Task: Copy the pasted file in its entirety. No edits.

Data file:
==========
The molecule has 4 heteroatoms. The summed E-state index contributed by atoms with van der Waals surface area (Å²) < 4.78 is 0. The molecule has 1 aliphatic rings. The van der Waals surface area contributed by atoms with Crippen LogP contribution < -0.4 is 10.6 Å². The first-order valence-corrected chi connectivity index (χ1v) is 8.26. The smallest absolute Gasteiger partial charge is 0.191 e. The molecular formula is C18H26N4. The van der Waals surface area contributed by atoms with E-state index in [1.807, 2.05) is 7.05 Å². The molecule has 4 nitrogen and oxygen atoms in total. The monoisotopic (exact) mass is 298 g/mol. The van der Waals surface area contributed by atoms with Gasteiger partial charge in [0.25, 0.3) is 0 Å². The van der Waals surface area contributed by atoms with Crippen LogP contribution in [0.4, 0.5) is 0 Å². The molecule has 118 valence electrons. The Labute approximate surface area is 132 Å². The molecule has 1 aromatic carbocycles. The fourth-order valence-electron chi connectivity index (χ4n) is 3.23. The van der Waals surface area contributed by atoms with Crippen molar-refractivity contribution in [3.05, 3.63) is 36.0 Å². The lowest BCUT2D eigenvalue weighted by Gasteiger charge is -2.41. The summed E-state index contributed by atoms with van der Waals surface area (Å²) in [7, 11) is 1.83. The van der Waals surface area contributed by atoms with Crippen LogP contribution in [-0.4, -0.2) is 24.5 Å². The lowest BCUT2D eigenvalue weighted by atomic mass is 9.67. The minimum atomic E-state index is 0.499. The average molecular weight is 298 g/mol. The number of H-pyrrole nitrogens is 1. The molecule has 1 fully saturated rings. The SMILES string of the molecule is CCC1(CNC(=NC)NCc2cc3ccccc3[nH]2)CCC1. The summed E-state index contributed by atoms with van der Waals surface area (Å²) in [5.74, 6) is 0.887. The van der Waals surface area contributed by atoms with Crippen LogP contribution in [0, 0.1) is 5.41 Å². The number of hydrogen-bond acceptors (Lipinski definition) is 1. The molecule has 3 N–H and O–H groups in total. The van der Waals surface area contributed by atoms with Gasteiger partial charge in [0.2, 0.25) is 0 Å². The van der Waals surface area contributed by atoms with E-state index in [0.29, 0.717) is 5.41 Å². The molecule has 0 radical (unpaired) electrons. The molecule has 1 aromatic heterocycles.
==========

The molecule has 4 heteroatoms. The summed E-state index contributed by atoms with van der Waals surface area (Å²) < 4.78 is 0. The molecule has 1 aliphatic rings. The van der Waals surface area contributed by atoms with Crippen LogP contribution < -0.4 is 10.6 Å². The first-order valence-corrected chi connectivity index (χ1v) is 8.26. The smallest absolute Gasteiger partial charge is 0.191 e. The molecular formula is C18H26N4. The van der Waals surface area contributed by atoms with E-state index in [1.807, 2.05) is 7.05 Å². The molecule has 4 nitrogen and oxygen atoms in total. The monoisotopic (exact) mass is 298 g/mol. The van der Waals surface area contributed by atoms with Gasteiger partial charge in [0.25, 0.3) is 0 Å². The van der Waals surface area contributed by atoms with Crippen LogP contribution in [0.4, 0.5) is 0 Å². The molecule has 118 valence electrons. The Labute approximate surface area is 132 Å². The molecule has 1 aromatic carbocycles. The fourth-order valence-electron chi connectivity index (χ4n) is 3.23. The van der Waals surface area contributed by atoms with Crippen molar-refractivity contribution in [3.05, 3.63) is 36.0 Å². The lowest BCUT2D eigenvalue weighted by Gasteiger charge is -2.41. The summed E-state index contributed by atoms with van der Waals surface area (Å²) in [7, 11) is 1.83. The van der Waals surface area contributed by atoms with Crippen LogP contribution in [-0.4, -0.2) is 24.5 Å². The lowest BCUT2D eigenvalue weighted by atomic mass is 9.67. The minimum atomic E-state index is 0.499. The average molecular weight is 298 g/mol. The number of H-pyrrole nitrogens is 1. The molecule has 1 fully saturated rings. The SMILES string of the molecule is CCC1(CNC(=NC)NCc2cc3ccccc3[nH]2)CCC1. The summed E-state index contributed by atoms with van der Waals surface area (Å²) in [5.74, 6) is 0.887. The van der Waals surface area contributed by atoms with Crippen LogP contribution in [0, 0.1) is 5.41 Å². The number of hydrogen-bond acceptors (Lipinski definition) is 1. The molecule has 3 N–H and O–H groups in total. The van der Waals surface area contributed by atoms with Gasteiger partial charge in [0.2, 0.25) is 0 Å². The van der Waals surface area contributed by atoms with E-state index in [0.29, 0.717) is 5.41 Å². The molecule has 0 radical (unpaired) electrons. The molecule has 1 aromatic heterocycles.